20 and 30-somethings are in serious financial trouble according to the 2014 Wells Fargo Millennial Study. 56 percent of Generation Y consumers are living paycheck to paycheck. The study also revealed that 84 percent cannot afford to plan for the future or save for retirement.
What happened to financial stability in the U.S.? Is the economy to blame, or is it hyperactive consumerism? Whatever the reason, understanding where your money goes is imperative to making positive changes. Review the Millennial Study’s spending breakdown below and absorb our tips for improvement. What you learn will help you gain monetary strength and avoid a risky lifestyle.
Credit card debt (16 percent). Credit card debt is an epidemic in our country. In fact, 28 percent of all U.S. consumers carry more debt than savings. The bad news: Credit cards have the power to overwhelm your budget and damage your credit. The good news: Credit card debt is usually optional. Avoid revolving costs by:
- Paying your balances in full at the end of the month
- Building an emergency fund to cover at least three months of expenses
- Limiting credit card charges to specific items, e.g., Visa pays for food, MasterCard pays for entertainment expenses, etc.
Allow credit to act as a tool, not a vice. Diminish your dependence by sticking to a budget and changing your spendthrift ways.
Mortgage debt (15 percent). For many, buying a home is an important part of the proverbial American Dream, and now seems like the perfect opportunity. Interest rates are low and property is abundant. Think twice before jumping into the real estate pool, however. Self-education is essential. For example:
Schuyler earns $100,000 per year. After learning the basics of personal finance, she decides to buy a home that costs no more than three times her gross annual income. She caps her property value search at $300,000. Schuyler is thrilled when she finds a three-bedroom home in the country priced at $245,000. A rough estimate reveals the potential effect on her budget:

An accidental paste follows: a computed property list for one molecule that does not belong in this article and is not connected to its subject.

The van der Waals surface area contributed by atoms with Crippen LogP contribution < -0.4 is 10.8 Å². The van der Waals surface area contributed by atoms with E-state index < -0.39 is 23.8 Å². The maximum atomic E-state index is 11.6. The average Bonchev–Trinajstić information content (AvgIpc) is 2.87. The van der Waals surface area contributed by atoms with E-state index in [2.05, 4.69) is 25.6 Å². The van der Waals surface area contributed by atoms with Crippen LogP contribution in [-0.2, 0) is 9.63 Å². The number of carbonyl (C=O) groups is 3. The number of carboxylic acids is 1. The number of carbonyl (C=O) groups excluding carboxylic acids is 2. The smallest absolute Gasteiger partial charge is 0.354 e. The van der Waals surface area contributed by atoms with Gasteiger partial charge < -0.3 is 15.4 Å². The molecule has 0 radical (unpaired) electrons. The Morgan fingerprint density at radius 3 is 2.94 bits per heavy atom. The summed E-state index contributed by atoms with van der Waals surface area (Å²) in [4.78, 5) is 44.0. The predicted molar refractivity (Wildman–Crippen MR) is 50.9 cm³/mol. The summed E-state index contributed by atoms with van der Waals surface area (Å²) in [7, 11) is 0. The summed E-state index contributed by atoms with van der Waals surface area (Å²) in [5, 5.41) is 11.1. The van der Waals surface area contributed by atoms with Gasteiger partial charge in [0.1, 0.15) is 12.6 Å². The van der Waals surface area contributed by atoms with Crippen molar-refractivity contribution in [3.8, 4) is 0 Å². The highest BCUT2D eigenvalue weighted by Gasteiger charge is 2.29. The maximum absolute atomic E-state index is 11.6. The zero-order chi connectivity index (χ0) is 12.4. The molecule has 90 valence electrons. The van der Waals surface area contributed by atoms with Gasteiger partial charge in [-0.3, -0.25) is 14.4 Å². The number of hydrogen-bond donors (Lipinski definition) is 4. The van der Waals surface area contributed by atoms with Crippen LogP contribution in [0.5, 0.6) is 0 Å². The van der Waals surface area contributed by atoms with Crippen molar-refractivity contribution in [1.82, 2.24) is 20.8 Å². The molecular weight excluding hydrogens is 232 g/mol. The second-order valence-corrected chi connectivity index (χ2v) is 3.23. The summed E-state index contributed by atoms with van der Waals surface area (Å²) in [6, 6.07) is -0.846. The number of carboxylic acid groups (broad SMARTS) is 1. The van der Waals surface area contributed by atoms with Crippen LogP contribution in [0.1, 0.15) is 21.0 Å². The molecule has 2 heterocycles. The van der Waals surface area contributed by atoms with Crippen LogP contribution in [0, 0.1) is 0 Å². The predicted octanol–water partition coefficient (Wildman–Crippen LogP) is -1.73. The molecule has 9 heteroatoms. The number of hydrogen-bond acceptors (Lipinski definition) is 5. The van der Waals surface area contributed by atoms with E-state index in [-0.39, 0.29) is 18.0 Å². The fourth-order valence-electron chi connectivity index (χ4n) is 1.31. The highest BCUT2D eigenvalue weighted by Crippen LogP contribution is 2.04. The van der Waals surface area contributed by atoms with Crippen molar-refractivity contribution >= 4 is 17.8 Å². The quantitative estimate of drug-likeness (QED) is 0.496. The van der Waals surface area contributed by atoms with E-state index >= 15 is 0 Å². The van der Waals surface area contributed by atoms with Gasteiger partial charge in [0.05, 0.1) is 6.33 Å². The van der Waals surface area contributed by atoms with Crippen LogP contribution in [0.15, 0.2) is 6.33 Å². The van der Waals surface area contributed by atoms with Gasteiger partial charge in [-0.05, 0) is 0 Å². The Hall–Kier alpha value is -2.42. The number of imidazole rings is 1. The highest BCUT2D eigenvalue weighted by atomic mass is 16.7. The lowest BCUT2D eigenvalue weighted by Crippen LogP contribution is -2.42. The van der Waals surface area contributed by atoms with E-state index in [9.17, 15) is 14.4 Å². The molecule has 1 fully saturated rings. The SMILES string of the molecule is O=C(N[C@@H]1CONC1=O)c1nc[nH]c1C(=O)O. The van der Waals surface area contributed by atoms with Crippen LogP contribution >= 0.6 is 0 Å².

Price ($245,000)-Down-payment ($49,000)=Mortgage Amount ($196,000)
Estimated monthly paymentwith a fixed interest rate of 4.5 percent (excluding homeowner’s insurance and taxes)=$882
Mortgage Payment ($882)/Schuyler’s Net Monthly Income ($6,000)=Percentage of MonthlyBudget (14.7)
Take a lesson from Schuyler and adopt the same strategy during the home-buying process. Determine what you can afford based on income and available interest rates. In Schuyler’s case, it may be necessary to find a cheaper home in that will allow her to safely afford the cost of homeowner’s insurance and property taxes. The bottom line: Don’t allow the real estate market to overwhelm common sense. Empower yourself by calculating the benefits and risks of every property.
Student loan debt (12 percent). Higher education is difficult to achieve without scholarships or family help, but that doesn’t mean you should sign up for years of college debt. There are several ways to reduce your burdens while attending school, including:
- Living at home minimize expenses
- Enrolling in a work-study or Resident Adviser program that subsidizes tuition costs
- Taking core classes at an affordable community college before transferring to a four-year institution
- Working part-time to cover living expenses, books and food
Learn more about the misconceptions of student debt here. Advancement should never threaten financial security.
Auto debt (9 percent). Like credit card debt, the amount you spend on an auto loan is usually flexible. While you may crave the speed of a sports car, you probably don’t crave the monthly payment. Cut back on spending by:
- Selling your current car for the Kelley Blue Book value, allowing you to bring cash to the table
- Negotiating prices with several dealerships before choosing a winner
- Establishing a car budget before test-driving expensive models
Don’t let a need for speed cloud your judgment. Keep your finances in working order by making a responsible decision.
Medical debt (5 percent). It’s difficult to avoid this money-sucker when your health is at stake, but there are a few ways to minimize medical debts immediately. Review our guide to prepare for routine and emergency visits. What you learn will help you avoid unnecessary expenses.